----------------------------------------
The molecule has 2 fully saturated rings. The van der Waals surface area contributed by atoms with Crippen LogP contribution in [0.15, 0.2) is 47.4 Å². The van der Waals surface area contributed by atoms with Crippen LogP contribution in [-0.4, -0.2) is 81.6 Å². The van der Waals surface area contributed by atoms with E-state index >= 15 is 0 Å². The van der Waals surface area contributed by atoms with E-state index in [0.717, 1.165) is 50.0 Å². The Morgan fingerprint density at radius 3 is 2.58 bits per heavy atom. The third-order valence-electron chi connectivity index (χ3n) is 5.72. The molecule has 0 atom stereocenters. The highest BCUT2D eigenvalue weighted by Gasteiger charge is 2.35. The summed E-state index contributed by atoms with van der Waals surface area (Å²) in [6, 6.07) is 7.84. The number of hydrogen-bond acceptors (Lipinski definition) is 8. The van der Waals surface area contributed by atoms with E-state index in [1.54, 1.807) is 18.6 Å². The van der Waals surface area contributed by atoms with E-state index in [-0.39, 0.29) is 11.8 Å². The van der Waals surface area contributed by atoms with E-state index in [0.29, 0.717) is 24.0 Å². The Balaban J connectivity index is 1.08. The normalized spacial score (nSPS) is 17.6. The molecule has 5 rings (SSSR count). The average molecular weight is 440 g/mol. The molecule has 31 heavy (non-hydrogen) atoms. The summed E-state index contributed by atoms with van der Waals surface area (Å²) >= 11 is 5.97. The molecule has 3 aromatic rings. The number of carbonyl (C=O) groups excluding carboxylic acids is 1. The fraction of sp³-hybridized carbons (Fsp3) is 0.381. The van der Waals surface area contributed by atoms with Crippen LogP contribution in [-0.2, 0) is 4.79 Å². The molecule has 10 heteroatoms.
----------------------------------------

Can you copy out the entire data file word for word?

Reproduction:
The molecule has 2 fully saturated rings. The van der Waals surface area contributed by atoms with Crippen LogP contribution in [0.15, 0.2) is 47.4 Å². The van der Waals surface area contributed by atoms with Crippen LogP contribution in [-0.4, -0.2) is 81.6 Å². The van der Waals surface area contributed by atoms with E-state index >= 15 is 0 Å². The van der Waals surface area contributed by atoms with E-state index in [0.717, 1.165) is 50.0 Å². The Morgan fingerprint density at radius 3 is 2.58 bits per heavy atom. The third-order valence-electron chi connectivity index (χ3n) is 5.72. The molecule has 0 atom stereocenters. The highest BCUT2D eigenvalue weighted by Gasteiger charge is 2.35. The summed E-state index contributed by atoms with van der Waals surface area (Å²) in [6, 6.07) is 7.84. The number of hydrogen-bond acceptors (Lipinski definition) is 8. The van der Waals surface area contributed by atoms with E-state index in [1.54, 1.807) is 18.6 Å². The van der Waals surface area contributed by atoms with E-state index in [-0.39, 0.29) is 11.8 Å². The van der Waals surface area contributed by atoms with E-state index in [0.29, 0.717) is 24.0 Å². The Balaban J connectivity index is 1.08. The normalized spacial score (nSPS) is 17.6. The molecule has 5 rings (SSSR count). The average molecular weight is 440 g/mol. The molecule has 31 heavy (non-hydrogen) atoms. The summed E-state index contributed by atoms with van der Waals surface area (Å²) >= 11 is 5.97. The molecule has 3 aromatic rings. The number of carbonyl (C=O) groups excluding carboxylic acids is 1. The fraction of sp³-hybridized carbons (Fsp3) is 0.381. The van der Waals surface area contributed by atoms with Crippen LogP contribution in [-0.2, 0) is 4.79 Å². The molecule has 10 heteroatoms.